For Faisal Al Naqbi, there cannot be a better place than Japan to go to develop a career in competitive judo.
Japan is where the martial art originated in the first place – founded in the 19th century by a man named Kano Jigoro. Japan is also the most dominant force in the world: it is No 1 and significantly ahead of its nearest rivals, Russia and France, in the global rankings table.
So, it is for good reason Al Naqbi is excited to be offered a judo scholarship by Tokai University. There, he will be given the chance to pursue his higher education while training with some of Japan’s elite young judokas. The soon-to-be-18-year-old called this recent development the “biggest breakthrough” of his fledgling career.
It is also the best birthday gift – he turns 18 in July – the teenager could possibly have received since he started practising the martial art nine years ago. It goes without saying the next four years at the Tokyo-based varsity will almost certainly be the most crucial period of his life.
“Judo is my first love, so I was over the moon when I was told of the scholarship,” Al Naqbi said while competing in the Zayed Ramadan Games at Armed Forces Officers Club last Friday. “Tokai is renowned for producing Olympians in judo, and I’m so proud to spend the next four years training in this environment.”
Al Naqbi is the second Emirati and the first male pupil to join Tokai since 18-year-old Maitha Al Nyadi, a double international in judo and archery, enrolled in March. The Kalba native’s scholarship is the result of a Memorandum of Understanding the UAE Wrestling and Judo Federation signed with Tokai.
“As the governing body for the sport in the country, we need to provide opportunities to these youngsters to pursue high performance training and achieve international success in the sport,” UAEWJF general secretary Nasser Al Tamimi said.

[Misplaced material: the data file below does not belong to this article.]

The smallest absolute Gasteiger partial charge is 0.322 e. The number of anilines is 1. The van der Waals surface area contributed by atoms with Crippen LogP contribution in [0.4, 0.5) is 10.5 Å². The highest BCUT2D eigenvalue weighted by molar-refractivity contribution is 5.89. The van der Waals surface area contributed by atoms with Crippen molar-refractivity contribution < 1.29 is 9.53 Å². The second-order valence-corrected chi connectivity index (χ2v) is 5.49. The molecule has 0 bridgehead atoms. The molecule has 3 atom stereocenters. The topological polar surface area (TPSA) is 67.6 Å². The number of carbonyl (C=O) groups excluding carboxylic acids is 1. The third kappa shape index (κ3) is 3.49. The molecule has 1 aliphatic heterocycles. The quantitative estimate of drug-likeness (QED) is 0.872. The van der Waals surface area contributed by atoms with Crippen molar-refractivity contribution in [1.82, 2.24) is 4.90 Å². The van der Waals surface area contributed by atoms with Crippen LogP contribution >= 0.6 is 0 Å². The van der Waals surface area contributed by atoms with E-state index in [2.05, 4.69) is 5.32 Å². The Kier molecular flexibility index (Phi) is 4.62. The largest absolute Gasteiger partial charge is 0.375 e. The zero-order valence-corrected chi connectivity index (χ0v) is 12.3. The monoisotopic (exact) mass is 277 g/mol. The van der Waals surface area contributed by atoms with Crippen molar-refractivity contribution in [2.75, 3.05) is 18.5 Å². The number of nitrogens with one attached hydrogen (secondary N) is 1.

As for Al Naqbi, he is determined to draw from his Japanese experience as early as 2022.
“I am already dreaming of competing at the 2022 Asian Games,” he said. “Realistically, the Asian Games and Olympics are my long-term objectives, but I want to compete and win as many medals as possible in the world circuit.”
A member of the national team, Al Naqbi has already won plenty of medals. He bagged silver at the Asian Cadet Championship in Hong Kong and Macau in 2016 before striking gold at the same event in the two subsequent years.
And even as he prepares for life in Tokai, he is eyeing prizes at the Macau Cadets Asian Cup in July and the IJF (International Judo Federation) Junior World Championships in Morocco in October.
The Ramadan challenge
“As members of the national team, we train throughout the year to stay in good shape,” Al Naqbi said after winning his 55-kilogram weight at the Ramadan Games. “Last month we were in a camp in Georgia and we’ll spend the next two months in a camp in Abu Dhabi.”
Competing during Ramadan may throw up its share of challenges, but Al Naqbi is up to it.
“This [Ramadan Games] is a good competition to keep us on our toes, especially during the fasting month of Ramadan when training is not very intense,” he said. “All of us from the national team are enjoying it.”
Al Tamimi concurs.
“The Ramadan Games has provided them another platform just to keep their momentum going,” he said. “It’s an easy month for them because of the fasting and then the school examinations coming up by end of this month.”
All eight members of the UAE squad travelling to Budapest for the schools’ world championships were also in action last weekend, including Al Naqbi’s younger brother Zayed.
“I’m following the same pathway of my older brothers,” said the 14-year-old, who won the Best Emirati Cadet judoka for 2019. “We are a judo family. I have two brothers and six cousins in judo.
“We train together most of the time and within us we have a squad to practise and share our experience with each other.”
Updated: May 14, 2019 01:10 PM